CAMPAIGNERS have revealed details of the dossier of complaints which led to the UN launching an investigation into allegations of “grave and systematic violations” of disabled people’s human rights in the UK.
Disabled People Against Cuts (DPAC), a grassroots campaign group, has published a list of more than 40 issues which it submitted as evidence to the UN that “attacks are being carried out in every area” of disabled people’s lives by the UK government. The list ranges from the introduction of the bedroom tax and controversial “fitness for work” tests, to the impact of benefit sanctions and cuts to mobility allowances.
The campaigners say the UN inquiry – the first of its kind – has “great historic importance” and will examine the “vicious and punitive attacks” on disabled people’s independent living, as well as cuts which have led to unnecessary deaths.
Last week the Sunday Herald revealed how UN officials will visit the UK in the next few months, following the launch of the formal investigation by the UN’s Committee on the Rights of Persons with Disabilities (CRPD). Scottish disability charity Inclusion Scotland said it has been advised a visit by the Special Rapporteur and members of the committee on the rights of persons with disabilities is expected in the “near future”.
A spokeswoman for DPAC, which was formed by a group of disabled people in protest against austerity cuts, said she could not give any more details of what stage the UN investigation is at due to confidentiality, but that it would be “getting more active in the next few months”.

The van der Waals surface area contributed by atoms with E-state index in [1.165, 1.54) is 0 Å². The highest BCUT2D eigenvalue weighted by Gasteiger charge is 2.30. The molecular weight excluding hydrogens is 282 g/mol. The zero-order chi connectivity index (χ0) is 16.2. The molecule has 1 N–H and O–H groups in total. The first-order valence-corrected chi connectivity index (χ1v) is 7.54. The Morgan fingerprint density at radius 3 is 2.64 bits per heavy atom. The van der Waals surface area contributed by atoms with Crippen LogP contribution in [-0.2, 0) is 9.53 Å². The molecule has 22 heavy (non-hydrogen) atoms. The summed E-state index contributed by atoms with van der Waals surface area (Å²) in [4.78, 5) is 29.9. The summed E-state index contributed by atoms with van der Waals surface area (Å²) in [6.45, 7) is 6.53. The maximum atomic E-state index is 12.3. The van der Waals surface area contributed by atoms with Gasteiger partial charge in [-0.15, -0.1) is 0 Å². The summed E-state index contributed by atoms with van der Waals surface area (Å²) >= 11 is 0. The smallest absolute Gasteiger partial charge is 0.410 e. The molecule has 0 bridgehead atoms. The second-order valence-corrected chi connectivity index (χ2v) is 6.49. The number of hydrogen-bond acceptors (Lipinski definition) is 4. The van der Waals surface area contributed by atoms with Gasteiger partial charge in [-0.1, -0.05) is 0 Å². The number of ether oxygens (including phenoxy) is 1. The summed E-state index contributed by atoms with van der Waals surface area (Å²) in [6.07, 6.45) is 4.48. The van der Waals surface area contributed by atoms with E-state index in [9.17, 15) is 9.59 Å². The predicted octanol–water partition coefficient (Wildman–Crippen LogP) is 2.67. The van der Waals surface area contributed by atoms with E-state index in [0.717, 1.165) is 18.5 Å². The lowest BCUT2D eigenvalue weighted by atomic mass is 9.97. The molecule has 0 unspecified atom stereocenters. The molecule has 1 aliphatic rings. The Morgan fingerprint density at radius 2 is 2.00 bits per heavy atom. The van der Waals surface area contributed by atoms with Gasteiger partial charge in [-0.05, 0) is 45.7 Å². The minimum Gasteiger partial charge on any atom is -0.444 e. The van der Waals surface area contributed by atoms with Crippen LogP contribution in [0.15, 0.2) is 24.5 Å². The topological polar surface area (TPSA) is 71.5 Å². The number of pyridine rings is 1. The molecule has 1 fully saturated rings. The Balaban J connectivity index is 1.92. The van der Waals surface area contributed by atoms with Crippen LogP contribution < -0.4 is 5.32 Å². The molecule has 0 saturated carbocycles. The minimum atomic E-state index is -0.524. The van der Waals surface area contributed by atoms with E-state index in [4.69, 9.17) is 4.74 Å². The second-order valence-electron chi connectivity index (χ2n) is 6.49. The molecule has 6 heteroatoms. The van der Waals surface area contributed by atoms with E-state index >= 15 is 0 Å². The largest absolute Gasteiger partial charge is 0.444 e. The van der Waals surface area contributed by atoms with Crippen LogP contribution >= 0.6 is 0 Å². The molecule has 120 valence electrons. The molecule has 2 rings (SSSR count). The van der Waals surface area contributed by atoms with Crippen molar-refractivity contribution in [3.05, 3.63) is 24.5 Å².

She said: “Quite simply we’d like disabled people’s rights to be respected rather than torn away at every opportunity. The inquiry has already shown that disabled people can and must fight back, not just in the UK but in other countries where violations are happening due to austerity and a wilful neglect of disabled people by governments.”
She added: “As the submission was put together by a team of three people it has proved…that we do not need to wait for big organisations to act, nor have a large staff or millions in funding to create change and resistance.”
The submission has also raised concerns about the impact of benefit sanctions and workfare programmes, as well as inaccessible public transport and cuts to mobility allowances.
The DPAC spokeswoman said: “Many disabled people are facing a multitude of attacks on their human rights and living standards. It is rarely just one or two issues per person. This is the crucial point in the current retrogression of the human rights of disabled people – attacks are being carried out in every area of our lives.”
She added some situations had become even worse since the group first submitted their complaint to the UN in 2013.
“There has been a massive rise in the numbers of disabled people being sanctioned and left reliant on food banks, and the increasing levels of malnutrition people are suffering due to increased poverty,” she added.
A spokesman for the Department of Work and Pensions (DWP) said: “All United Nations inquiry processes are confidential and we are unable to comment on the speculation surrounding this.”